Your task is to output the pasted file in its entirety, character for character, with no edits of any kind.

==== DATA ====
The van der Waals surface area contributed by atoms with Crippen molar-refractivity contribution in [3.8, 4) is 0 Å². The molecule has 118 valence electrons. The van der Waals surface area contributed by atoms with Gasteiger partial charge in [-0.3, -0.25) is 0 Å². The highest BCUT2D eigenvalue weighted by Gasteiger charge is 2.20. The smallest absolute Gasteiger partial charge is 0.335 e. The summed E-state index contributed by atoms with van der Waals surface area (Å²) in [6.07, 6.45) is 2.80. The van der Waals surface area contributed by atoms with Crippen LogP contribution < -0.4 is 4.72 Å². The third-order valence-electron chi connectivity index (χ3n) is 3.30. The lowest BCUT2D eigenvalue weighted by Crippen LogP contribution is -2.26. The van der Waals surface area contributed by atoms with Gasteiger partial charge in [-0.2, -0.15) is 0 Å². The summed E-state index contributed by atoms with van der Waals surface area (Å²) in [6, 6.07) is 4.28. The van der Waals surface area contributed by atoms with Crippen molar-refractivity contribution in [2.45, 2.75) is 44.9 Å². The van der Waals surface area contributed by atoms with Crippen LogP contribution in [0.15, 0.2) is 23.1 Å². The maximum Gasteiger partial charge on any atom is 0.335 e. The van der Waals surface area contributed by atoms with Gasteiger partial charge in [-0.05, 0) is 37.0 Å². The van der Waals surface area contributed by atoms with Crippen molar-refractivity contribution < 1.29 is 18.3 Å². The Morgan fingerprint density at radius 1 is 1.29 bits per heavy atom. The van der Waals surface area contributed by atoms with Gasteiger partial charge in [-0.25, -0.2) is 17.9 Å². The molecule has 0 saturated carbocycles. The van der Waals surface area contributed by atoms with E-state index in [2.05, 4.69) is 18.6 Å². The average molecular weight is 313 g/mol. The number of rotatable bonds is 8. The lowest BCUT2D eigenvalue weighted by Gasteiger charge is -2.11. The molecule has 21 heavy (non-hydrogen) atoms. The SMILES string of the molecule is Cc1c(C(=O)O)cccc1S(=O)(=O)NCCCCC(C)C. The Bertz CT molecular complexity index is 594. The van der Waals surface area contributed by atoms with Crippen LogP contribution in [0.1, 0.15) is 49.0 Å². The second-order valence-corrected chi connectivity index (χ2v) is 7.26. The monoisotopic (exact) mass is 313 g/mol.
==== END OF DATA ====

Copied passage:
The van der Waals surface area contributed by atoms with Crippen molar-refractivity contribution in [3.8, 4) is 0 Å². The molecule has 118 valence electrons. The van der Waals surface area contributed by atoms with Gasteiger partial charge in [-0.3, -0.25) is 0 Å². The highest BCUT2D eigenvalue weighted by Gasteiger charge is 2.20. The smallest absolute Gasteiger partial charge is 0.335 e. The summed E-state index contributed by atoms with van der Waals surface area (Å²) in [6.07, 6.45) is 2.80. The van der Waals surface area contributed by atoms with Crippen LogP contribution < -0.4 is 4.72 Å². The third-order valence-electron chi connectivity index (χ3n) is 3.30. The lowest BCUT2D eigenvalue weighted by Crippen LogP contribution is -2.26. The van der Waals surface area contributed by atoms with Gasteiger partial charge in [-0.2, -0.15) is 0 Å². The summed E-state index contributed by atoms with van der Waals surface area (Å²) in [6, 6.07) is 4.28. The van der Waals surface area contributed by atoms with Crippen molar-refractivity contribution in [2.45, 2.75) is 44.9 Å². The van der Waals surface area contributed by atoms with Crippen LogP contribution in [0.15, 0.2) is 23.1 Å². The maximum Gasteiger partial charge on any atom is 0.335 e. The van der Waals surface area contributed by atoms with Gasteiger partial charge in [-0.05, 0) is 37.0 Å². The van der Waals surface area contributed by atoms with Crippen molar-refractivity contribution < 1.29 is 18.3 Å². The Morgan fingerprint density at radius 1 is 1.29 bits per heavy atom. The van der Waals surface area contributed by atoms with Gasteiger partial charge in [-0.25, -0.2) is 17.9 Å². The molecule has 0 saturated carbocycles. The van der Waals surface area contributed by atoms with E-state index in [2.05, 4.69) is 18.6 Å². The average molecular weight is 313 g/mol. The number of rotatable bonds is 8. The lowest BCUT2D eigenvalue weighted by Gasteiger charge is -2.11. The molecule has 21 heavy (non-hydrogen) atoms. The SMILES string of the molecule is Cc1c(C(=O)O)cccc1S(=O)(=O)NCCCCC(C)C. The Bertz CT molecular complexity index is 594. The van der Waals surface area contributed by atoms with Crippen LogP contribution in [0.1, 0.15) is 49.0 Å². The second-order valence-corrected chi connectivity index (χ2v) is 7.26. The monoisotopic (exact) mass is 313 g/mol.